Today's apparent suicide of Admiral Jeremy Boorda shook the armed forces and official Washington. Charlayne Hunter-Gault is joined by Time Magazine national security correspondent Mark Thompson to look back on the career of the first man to rise from the enlisted ranks to chief of naval operations.
CHARLAYNE HUNTER-GAULT: The death of Adm. Jeremy Boorda stunned official Washington. Adm. Boorda was the first man to rise from sailor to chief of naval operations. For more about him and his career, we go now to Mark Thompson, national security correspondent for "Time Magazine." Thank you, Mark, for joining us. Mike Boorda was lured to the sea at a very early age, was he not?
MARK THOMPSON, Time Magazine: Yeah. He essentially lied to get into the Navy at the age of 17. He didn't have a happy home life as a kid, and he dropped out of school and enlisted as an enlisted sailor. He later went on and became an officer. He was a Mustang. He rose from the enlisted ranks to become an officer and ultimately the top officer in the Navy.
CHARLAYNE HUNTER-GAULT: That's the first time that's ever happened.
MARK THOMPSON: Right.
CHARLAYNE HUNTER-GAULT: How did he do it?
MARK THOMPSON: He had a tremendous personal touch with people. He was very pragmatic, very intuitive. He was the chief of naval personnel from the point in time when they abandoned their quest for a 600-ship Navy and into the downsizing and through the Persian Gulf War, so he grappled with the hardware and the people elements, and was very highly regarded as a people person, which is what the military felt it needed after the troubles they had had with aviators and submariners. Mike Boorda was a surface warfare officer and, as such, had more of the common touch.
CHARLAYNE HUNTER-GAULT: Defense Sec. Perry today called him a sailor's sailor. How did he--was that how he earned that reputation?
MARK THOMPSON: Yeah. He--I mean, he was the sort of fellow when he'd have a tense meeting he would pick up his Nerf basketball and shoot it in his office, the chief of naval operations' office. He'd go out and play golf with a young enlisted sailor outside in the outer office, a game of computer golf, to break tension at times. He remembered the small people. He was literally a small person. He was not very tall.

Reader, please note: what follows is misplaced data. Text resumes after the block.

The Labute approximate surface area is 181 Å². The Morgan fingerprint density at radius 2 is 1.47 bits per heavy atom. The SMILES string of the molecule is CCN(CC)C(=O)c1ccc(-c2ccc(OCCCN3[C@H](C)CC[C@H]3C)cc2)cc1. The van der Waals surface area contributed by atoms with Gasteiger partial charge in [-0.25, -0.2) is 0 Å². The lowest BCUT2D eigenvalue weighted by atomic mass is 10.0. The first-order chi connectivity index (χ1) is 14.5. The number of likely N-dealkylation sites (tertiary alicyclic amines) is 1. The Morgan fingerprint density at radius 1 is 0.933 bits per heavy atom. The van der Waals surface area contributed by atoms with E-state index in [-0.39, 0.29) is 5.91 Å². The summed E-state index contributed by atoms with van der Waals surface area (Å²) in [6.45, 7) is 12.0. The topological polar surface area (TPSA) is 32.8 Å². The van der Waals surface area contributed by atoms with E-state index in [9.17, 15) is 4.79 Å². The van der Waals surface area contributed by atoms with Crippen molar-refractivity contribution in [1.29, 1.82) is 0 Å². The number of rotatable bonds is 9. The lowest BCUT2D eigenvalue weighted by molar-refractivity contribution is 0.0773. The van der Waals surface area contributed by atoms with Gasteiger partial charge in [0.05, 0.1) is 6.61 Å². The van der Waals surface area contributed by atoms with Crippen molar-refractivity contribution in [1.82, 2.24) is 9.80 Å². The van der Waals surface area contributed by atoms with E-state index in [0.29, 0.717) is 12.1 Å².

CHARLAYNE HUNTER-GAULT: How tall was he?
MARK THOMPSON: Oh, about five five, and he, uh, liked licorice and pipe-smoking. I mean, these were the sort of things that did not give him a stand-offish sort of attitude.
CHARLAYNE HUNTER-GAULT: He served as commander of NATO in Europe at a very important time in the history of NATO. Tell us about that.
MARK THOMPSON: Right. He served as the chief of the Southern European Command after he left the Navy personnel shop and before he became CNO. It was while working there in Naples that he ordered the first offensive action by NATO against four Serbian warplanes during the conflict in the former Yugoslavia. And by all accounts, he handled himself well in that slot.
CHARLAYNE HUNTER-GAULT: And, and what was unusual about that? I mean, up to that point, NATO had only--
MARK THOMPSON: NATO had essentially never done anything in terms of anger and was always poised defensively, but when the Serbian planes went up and violated the no-fly zone, he ordered them shot down.
CHARLAYNE HUNTER-GAULT: And that was his decision?
MARK THOMPSON: Yeah, as the top officer there.
CHARLAYNE HUNTER-GAULT: And how was it regarded?
MARK THOMPSON: I mean, nobody quarreled with it. We told the folks there you should not fly. They flew. They paid the price.
CHARLAYNE HUNTER-GAULT: He became CNO, chief of naval operations, at a very difficult time for the Navy. Briefly tell us about those times and how he grappled with them.
MARK THOMPSON: Right. Adm. Frank Kelso, the prior CNO, retired two months early because he had been at the Tailhook Convention in 1991 in Las Vegas where all of the, all of the sexual harassment occurred, and there was a lot of arguing going on in the military who should take Adm. Kelso's place, and most people inside felt that Mike Boorda was exactly the right guy, given his hands-on, personal management style, and his selection was universally heralded and his death today led to a lot of tears, both in the Pentagon and on Capitol Hill.
CHARLAYNE HUNTER-GAULT: Is the other--I mean, he began to grapple with that problem, but the Navy just seemed to have one problem after another. It had problems with flying accidents--
MARK THOMPSON: Right.
CHARLAYNE HUNTER-GAULT: --and scandals at some of the Naval academies, controversies over drug use at some of the--
MARK THOMPSON: Yeah.
CHARLAYNE HUNTER-GAULT: Was that--tell us briefly about that and how he managed to--
MARK THOMPSON: When he came into this confirmation hearing, he said the problems the Navy has are real but they are individual problems, not institutional problems, and he seemed to maintain that attitude right up to the end of his life. I mean, the Navy, among all the services, is doing quite well in the budget battles that go on. He as the overlord of personnel and later as CNO made sure that the Navy's downsizing was a relatively gentle one. Not a lot of people were fired as it shrunk dramatically rather, he scrunched down on recruiting, which isn't something that other services did so much, and, uh, he, uh, just was--did very well on that regard.
CHARLAYNE HUNTER-GAULT: How do you think he'll be remembered?
MARK THOMPSON: He'll be remembered, I think, as someone who was at the helm of the Navy in a very tough time and who did his best. Two of his four children are naval officers, remain naval officers, and I think he will remain well loved because he was a sailor who became an admiral.
CHARLAYNE HUNTER-GAULT: Well, Mark Thompson, thank you.
MARK THOMPSON: Thank you, Charlayne.